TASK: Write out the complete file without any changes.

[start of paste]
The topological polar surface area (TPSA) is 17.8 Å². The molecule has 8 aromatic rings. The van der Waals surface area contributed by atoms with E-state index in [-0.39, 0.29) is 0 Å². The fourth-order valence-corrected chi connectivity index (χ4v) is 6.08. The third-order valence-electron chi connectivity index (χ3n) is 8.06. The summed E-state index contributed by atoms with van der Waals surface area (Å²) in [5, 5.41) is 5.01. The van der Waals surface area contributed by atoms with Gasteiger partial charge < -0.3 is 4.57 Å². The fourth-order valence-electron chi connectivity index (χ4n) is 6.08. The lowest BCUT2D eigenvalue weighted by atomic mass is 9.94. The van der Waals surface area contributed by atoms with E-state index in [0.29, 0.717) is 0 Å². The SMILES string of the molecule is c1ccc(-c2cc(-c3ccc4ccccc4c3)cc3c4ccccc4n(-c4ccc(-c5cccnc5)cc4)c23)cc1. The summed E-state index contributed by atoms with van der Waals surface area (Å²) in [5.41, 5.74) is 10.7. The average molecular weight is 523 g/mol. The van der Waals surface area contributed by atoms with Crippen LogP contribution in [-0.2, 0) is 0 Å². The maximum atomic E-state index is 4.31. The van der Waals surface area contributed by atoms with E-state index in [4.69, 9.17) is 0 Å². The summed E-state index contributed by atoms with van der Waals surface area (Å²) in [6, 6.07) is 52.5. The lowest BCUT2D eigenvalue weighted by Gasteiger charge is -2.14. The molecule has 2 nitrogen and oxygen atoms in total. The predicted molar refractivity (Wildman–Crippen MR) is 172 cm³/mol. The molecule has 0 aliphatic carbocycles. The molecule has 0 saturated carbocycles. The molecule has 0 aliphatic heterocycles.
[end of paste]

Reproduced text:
The topological polar surface area (TPSA) is 17.8 Å². The molecule has 8 aromatic rings. The van der Waals surface area contributed by atoms with E-state index in [-0.39, 0.29) is 0 Å². The fourth-order valence-corrected chi connectivity index (χ4v) is 6.08. The third-order valence-electron chi connectivity index (χ3n) is 8.06. The summed E-state index contributed by atoms with van der Waals surface area (Å²) in [5, 5.41) is 5.01. The van der Waals surface area contributed by atoms with Gasteiger partial charge < -0.3 is 4.57 Å². The fourth-order valence-electron chi connectivity index (χ4n) is 6.08. The lowest BCUT2D eigenvalue weighted by atomic mass is 9.94. The van der Waals surface area contributed by atoms with E-state index in [0.29, 0.717) is 0 Å². The SMILES string of the molecule is c1ccc(-c2cc(-c3ccc4ccccc4c3)cc3c4ccccc4n(-c4ccc(-c5cccnc5)cc4)c23)cc1. The summed E-state index contributed by atoms with van der Waals surface area (Å²) in [5.41, 5.74) is 10.7. The average molecular weight is 523 g/mol. The van der Waals surface area contributed by atoms with Crippen LogP contribution in [-0.2, 0) is 0 Å². The maximum atomic E-state index is 4.31. The van der Waals surface area contributed by atoms with E-state index in [4.69, 9.17) is 0 Å². The summed E-state index contributed by atoms with van der Waals surface area (Å²) in [6, 6.07) is 52.5. The lowest BCUT2D eigenvalue weighted by Gasteiger charge is -2.14. The molecule has 2 nitrogen and oxygen atoms in total. The predicted molar refractivity (Wildman–Crippen MR) is 172 cm³/mol. The molecule has 0 aliphatic carbocycles. The molecule has 0 saturated carbocycles. The molecule has 0 aliphatic heterocycles.